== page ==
As more and more financial advisors deliver comprehensive financial planning and wealth management services to clients, it’s becoming harder and harder for any particular advisor to differentiate themselves from all the other advisors offering substantively similar services. The good news is that as long as clients are well served, they tend to remain as clients (maintaining good retention for the advisory firm). The bad news, though, is that firms who are unable to differentiate will struggle to grow further, even if they’re serving their clients well and providing good value… because the prospective client’s perception is that every other advisor does, too.
Which means the key to growth as a financial advisor is not merely to be better, but to be different as well… crafting a unique value proposition that is relevant for the particular target market (or a subset thereof) that the advisor wants to serve. Which, in turn, requires the advisor to identify the specific niche solution they can provide to attract some or all of that target market. Except for most advisors, the struggle then becomes: how do you pick the “right” niche in the first place?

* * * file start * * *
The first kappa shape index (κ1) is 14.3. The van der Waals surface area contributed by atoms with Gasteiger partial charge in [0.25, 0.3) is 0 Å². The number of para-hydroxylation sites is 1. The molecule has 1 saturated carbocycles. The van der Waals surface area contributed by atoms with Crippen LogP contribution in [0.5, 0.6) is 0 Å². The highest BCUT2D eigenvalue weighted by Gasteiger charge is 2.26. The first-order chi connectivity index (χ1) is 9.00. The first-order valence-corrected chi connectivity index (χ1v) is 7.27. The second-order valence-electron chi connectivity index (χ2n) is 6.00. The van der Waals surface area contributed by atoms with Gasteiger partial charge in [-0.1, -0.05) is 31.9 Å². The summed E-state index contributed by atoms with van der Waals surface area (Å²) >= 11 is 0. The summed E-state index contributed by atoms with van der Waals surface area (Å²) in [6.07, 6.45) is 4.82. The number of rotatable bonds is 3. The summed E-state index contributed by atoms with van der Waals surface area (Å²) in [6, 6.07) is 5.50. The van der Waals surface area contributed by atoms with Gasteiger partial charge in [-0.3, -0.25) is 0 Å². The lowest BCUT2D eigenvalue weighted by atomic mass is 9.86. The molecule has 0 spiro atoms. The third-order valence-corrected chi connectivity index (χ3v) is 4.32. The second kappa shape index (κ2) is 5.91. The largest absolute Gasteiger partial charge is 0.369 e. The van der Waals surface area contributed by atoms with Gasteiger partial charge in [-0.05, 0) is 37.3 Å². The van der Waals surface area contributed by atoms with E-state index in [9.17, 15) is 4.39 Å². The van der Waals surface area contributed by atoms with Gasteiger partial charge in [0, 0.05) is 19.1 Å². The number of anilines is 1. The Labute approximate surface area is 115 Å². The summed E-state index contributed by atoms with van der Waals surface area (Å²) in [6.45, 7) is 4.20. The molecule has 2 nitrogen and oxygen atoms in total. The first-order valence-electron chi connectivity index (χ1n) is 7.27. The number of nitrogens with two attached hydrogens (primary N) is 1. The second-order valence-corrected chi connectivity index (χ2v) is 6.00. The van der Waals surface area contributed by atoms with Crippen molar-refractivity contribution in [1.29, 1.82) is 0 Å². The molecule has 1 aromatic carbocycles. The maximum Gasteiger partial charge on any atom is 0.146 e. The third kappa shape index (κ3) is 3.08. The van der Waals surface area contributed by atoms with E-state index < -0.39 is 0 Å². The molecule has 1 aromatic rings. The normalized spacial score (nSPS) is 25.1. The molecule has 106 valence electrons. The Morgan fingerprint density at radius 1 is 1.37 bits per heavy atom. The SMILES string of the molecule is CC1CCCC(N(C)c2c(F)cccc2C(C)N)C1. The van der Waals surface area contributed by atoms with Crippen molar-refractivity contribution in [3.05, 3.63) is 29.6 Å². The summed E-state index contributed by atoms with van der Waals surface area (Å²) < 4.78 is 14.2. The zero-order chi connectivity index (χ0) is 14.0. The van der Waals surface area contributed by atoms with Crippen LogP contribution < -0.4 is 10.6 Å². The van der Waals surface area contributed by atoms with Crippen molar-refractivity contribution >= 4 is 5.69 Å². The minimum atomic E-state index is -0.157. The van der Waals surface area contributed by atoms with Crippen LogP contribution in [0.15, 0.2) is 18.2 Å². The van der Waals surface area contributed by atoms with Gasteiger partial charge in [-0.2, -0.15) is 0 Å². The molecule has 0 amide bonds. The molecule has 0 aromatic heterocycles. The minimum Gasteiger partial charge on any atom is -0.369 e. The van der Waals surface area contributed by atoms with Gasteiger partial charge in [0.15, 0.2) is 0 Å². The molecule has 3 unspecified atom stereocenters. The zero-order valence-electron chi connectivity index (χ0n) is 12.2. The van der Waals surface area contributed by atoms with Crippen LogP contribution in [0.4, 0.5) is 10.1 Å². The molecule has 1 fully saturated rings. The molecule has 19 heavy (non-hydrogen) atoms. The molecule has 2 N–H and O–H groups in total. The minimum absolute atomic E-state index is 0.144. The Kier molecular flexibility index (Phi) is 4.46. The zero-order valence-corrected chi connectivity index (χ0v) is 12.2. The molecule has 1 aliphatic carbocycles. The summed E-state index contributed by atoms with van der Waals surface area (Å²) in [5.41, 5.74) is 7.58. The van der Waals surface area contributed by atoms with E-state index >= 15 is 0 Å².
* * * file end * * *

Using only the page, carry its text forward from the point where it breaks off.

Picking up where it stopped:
In this Guest Post, financial advisor marketing consultant Stephen Wershing shares his perspective on how advisors can better understand the range of niche choices in order to pick the one that best suits them. Because the reality is that not all types of niches are the same in the first place.
For instance, an “Affinity” niche is about developing relationships based on a common social circle (e.g., business development at the yacht club or the local chamber of commerce), while a Values niche builds relationships based on shared Values (e.g., shared religious beliefs, or a Values system like the Boy Scouts). An Educational niche focuses on prospective clients who are looking to get more educated about a particular problem or issue, while a Psychosocial niche focuses on prospects who need to address more emotional needs (e.g., recent divorcees or widows), and an Experiential niche tries to differentiate by crafting a unique experience that will resonate with a particular type of clientele. And some advisors will differentiate with a Technical niche, where they bring to the table a unique and specialized expertise that is relevant for a particular niche clientele.
Ultimately, advisors can differentiate themselves with any of the 6 different types of niches, and which will be most appealing depends on the advisor’s own interests, style, existing relationships, and natural market. The key point, though, is simply to recognize that differentiation isn’t just about being better, but about being different… and the best way to be different is to focus on a particular type of clientele who have unique needs, and develop a niche solution that is especially relevant (and differentiated) for that particular clientele!